Flast v. Cohen 392 U.S. 83 (1968)

views updated

FLAST v. COHEN 392 U.S. 83 (1968)

awarrencourt landmark regarding the judicial power of the United States, Flast upheld taxpayer standing to complain that disbursements of federal funds to religious schools violate the first amendment prohibition of an establishment of religion. The decision carved an exception from, but did not overturn, the rule of frothingham v. mellon (1923) that federal taxpayers lack a sufficiently individual or direct interest in spending programs to be allowed to attack them in federal court. To Justice john marshall harlan's dissenting chagrin, the Court so ruled knowing that Congress, cognizant of Frothingham, had decided against granting taxpayers a right to judicial review of federal support for religious education.

The Court was unanimous on one fundamental point: the taxpayers in Flast presented an Article III "case." (See cases and controversies.) For the majority, Chief Justice earl warren reaffirmed the traditional Article III requirement of a "personal stake in the outcome of the controversy," but deemed that requirement satisfied whenever a taxpayer claims that Congress exercised its taxing and spending power in derogation of specific constitutional limits on that power. The Court found the establishment clause a specific limit, because, historically, the clause was designed to block taxation to support religion.

Dissenting, Justice Harlan could not agree that taxpayers challenging spending, rather than their tax liability, had a personal stake. They had no financial stake, because victory would only change how the government's general revenues are spent—not their tax bill. Nor was the Court's exception tailored to the requirement of a personal stake. A taxpayer's interests did not vary with the power Congress exercised in appropriating funds or with the constitutional provision ("specific" or not) invoked to oppose the expenditures. For Harlan, the taxpayer's interest in government spending was not personal but public—a citizen's concern that official behavior be constitutional. Nonetheless, he thought the "public action" would satisfy Article III, apparently because the parties were sufficiently adversary. But because "public actions" would press judicial authority vis-à-vis the representative branches to the limit, he concluded the Court should not entertain them without congressional authorization.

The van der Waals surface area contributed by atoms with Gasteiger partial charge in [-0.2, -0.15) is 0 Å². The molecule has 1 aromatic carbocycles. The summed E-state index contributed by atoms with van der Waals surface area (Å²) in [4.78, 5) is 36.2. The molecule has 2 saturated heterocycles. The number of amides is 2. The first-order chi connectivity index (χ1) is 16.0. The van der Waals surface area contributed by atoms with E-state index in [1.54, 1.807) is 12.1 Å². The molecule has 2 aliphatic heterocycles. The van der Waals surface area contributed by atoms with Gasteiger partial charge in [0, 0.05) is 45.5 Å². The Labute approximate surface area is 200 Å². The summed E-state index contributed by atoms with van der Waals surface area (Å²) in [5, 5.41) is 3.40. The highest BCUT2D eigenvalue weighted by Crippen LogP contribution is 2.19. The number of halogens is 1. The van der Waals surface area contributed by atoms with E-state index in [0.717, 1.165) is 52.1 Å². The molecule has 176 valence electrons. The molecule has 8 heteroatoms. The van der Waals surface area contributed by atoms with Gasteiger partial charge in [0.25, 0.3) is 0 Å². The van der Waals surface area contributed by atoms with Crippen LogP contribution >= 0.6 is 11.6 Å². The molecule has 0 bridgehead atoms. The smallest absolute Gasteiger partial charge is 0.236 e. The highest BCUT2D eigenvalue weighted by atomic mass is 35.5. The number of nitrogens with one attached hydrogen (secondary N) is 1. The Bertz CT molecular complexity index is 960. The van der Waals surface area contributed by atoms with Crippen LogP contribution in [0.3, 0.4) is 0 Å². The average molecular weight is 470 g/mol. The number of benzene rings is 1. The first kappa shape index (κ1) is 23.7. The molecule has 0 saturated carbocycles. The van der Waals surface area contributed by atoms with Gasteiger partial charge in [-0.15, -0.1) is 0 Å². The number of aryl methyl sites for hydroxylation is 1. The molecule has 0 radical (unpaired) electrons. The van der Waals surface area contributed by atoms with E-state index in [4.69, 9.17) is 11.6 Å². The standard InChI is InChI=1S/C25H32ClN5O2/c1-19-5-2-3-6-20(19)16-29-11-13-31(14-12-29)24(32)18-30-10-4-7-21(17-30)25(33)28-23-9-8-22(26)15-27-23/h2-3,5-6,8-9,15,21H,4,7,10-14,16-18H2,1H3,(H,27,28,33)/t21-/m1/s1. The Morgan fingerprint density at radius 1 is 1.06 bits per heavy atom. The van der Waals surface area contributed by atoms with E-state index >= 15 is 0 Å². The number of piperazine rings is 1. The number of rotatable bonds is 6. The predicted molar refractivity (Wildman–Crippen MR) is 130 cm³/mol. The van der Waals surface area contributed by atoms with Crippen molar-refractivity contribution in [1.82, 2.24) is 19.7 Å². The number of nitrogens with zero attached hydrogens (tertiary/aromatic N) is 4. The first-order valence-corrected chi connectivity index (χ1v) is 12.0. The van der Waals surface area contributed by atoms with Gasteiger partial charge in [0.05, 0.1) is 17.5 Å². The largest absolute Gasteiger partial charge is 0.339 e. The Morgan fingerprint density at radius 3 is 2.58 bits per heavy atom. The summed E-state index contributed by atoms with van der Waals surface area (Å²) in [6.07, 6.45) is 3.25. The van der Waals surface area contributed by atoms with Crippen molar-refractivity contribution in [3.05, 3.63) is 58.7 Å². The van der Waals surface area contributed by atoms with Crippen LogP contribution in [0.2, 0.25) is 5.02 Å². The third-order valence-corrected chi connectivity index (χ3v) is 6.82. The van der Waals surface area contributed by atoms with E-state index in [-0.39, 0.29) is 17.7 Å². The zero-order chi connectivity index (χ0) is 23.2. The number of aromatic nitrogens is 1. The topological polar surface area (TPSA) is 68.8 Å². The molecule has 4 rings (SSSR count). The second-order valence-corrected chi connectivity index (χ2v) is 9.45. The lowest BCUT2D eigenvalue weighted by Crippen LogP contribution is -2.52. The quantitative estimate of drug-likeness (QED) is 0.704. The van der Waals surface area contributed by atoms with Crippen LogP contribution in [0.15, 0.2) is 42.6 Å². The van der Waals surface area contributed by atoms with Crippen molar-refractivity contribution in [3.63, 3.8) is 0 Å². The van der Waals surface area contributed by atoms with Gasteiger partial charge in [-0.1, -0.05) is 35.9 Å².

The bearing of separation of powers on taxpayer standing was the pivotal dividing point in Flast. Justice william o. douglas, too, thought Flast a public action, the attempt to distinguish Frothingham a failure, and the requirements of Article III met. But he found Frothingham deficient, not Flast, for he perceived the judicial role as enforcement of basic rights against majoritarian control without awaiting congressional authorization—even in "public actions." Chief Justice Warren's view fell between the Harlan and Douglas poles by disavowing the connection between standing and the separation of powers. Justiciability requires that a suit be appropriate in form for judicial resolution and implicates separation of powers, said Warren, but standing, with its focus on the party suing, not the issues raised, looks only to form.

Under the burger court, separation of powers considerations have resurfaced in taxpayer suits, stunting the potential growth of Flast into the mature "public action." Typical of the Burger Court approach was valley forge christian college v. americans united for separation of church and state (1982). The Flast landmark has become a historical marker.

Jonathan D. Varat